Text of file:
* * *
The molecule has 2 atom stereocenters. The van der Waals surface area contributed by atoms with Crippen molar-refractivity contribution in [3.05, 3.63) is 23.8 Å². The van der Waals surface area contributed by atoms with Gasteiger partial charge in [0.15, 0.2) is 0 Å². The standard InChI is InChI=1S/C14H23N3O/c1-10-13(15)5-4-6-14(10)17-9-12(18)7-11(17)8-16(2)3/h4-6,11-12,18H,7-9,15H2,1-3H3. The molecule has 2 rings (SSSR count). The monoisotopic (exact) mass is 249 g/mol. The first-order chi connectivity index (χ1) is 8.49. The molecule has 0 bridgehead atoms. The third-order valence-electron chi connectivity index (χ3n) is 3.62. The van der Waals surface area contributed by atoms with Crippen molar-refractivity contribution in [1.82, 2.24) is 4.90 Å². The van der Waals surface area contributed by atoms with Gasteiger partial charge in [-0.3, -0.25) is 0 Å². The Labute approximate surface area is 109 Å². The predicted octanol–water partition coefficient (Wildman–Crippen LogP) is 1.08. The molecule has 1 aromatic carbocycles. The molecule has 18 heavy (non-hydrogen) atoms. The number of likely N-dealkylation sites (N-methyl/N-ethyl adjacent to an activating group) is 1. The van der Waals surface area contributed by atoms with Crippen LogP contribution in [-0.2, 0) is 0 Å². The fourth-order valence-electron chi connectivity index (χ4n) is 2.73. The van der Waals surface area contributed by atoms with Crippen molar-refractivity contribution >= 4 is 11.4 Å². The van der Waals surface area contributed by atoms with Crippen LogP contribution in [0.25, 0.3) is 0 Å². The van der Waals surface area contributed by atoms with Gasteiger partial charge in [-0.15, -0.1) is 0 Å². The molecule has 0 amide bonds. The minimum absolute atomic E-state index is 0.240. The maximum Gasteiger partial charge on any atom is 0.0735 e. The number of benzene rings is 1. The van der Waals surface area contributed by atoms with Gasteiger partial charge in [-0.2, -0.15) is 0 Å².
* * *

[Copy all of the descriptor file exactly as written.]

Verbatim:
The molecule has 2 atom stereocenters. The van der Waals surface area contributed by atoms with Crippen molar-refractivity contribution in [3.05, 3.63) is 23.8 Å². The van der Waals surface area contributed by atoms with Gasteiger partial charge in [0.15, 0.2) is 0 Å². The standard InChI is InChI=1S/C14H23N3O/c1-10-13(15)5-4-6-14(10)17-9-12(18)7-11(17)8-16(2)3/h4-6,11-12,18H,7-9,15H2,1-3H3. The molecule has 2 rings (SSSR count). The monoisotopic (exact) mass is 249 g/mol. The first-order chi connectivity index (χ1) is 8.49. The molecule has 0 bridgehead atoms. The third-order valence-electron chi connectivity index (χ3n) is 3.62. The van der Waals surface area contributed by atoms with Crippen molar-refractivity contribution in [1.82, 2.24) is 4.90 Å². The van der Waals surface area contributed by atoms with Gasteiger partial charge in [-0.3, -0.25) is 0 Å². The Labute approximate surface area is 109 Å². The predicted octanol–water partition coefficient (Wildman–Crippen LogP) is 1.08. The molecule has 1 aromatic carbocycles. The molecule has 18 heavy (non-hydrogen) atoms. The number of likely N-dealkylation sites (N-methyl/N-ethyl adjacent to an activating group) is 1. The van der Waals surface area contributed by atoms with Crippen LogP contribution in [-0.2, 0) is 0 Å². The fourth-order valence-electron chi connectivity index (χ4n) is 2.73. The van der Waals surface area contributed by atoms with Crippen molar-refractivity contribution >= 4 is 11.4 Å². The van der Waals surface area contributed by atoms with Crippen LogP contribution in [0.25, 0.3) is 0 Å². The van der Waals surface area contributed by atoms with Gasteiger partial charge in [-0.15, -0.1) is 0 Å². The molecule has 0 amide bonds. The minimum absolute atomic E-state index is 0.240. The maximum Gasteiger partial charge on any atom is 0.0735 e. The number of benzene rings is 1. The van der Waals surface area contributed by atoms with Gasteiger partial charge in [-0.2, -0.15) is 0 Å².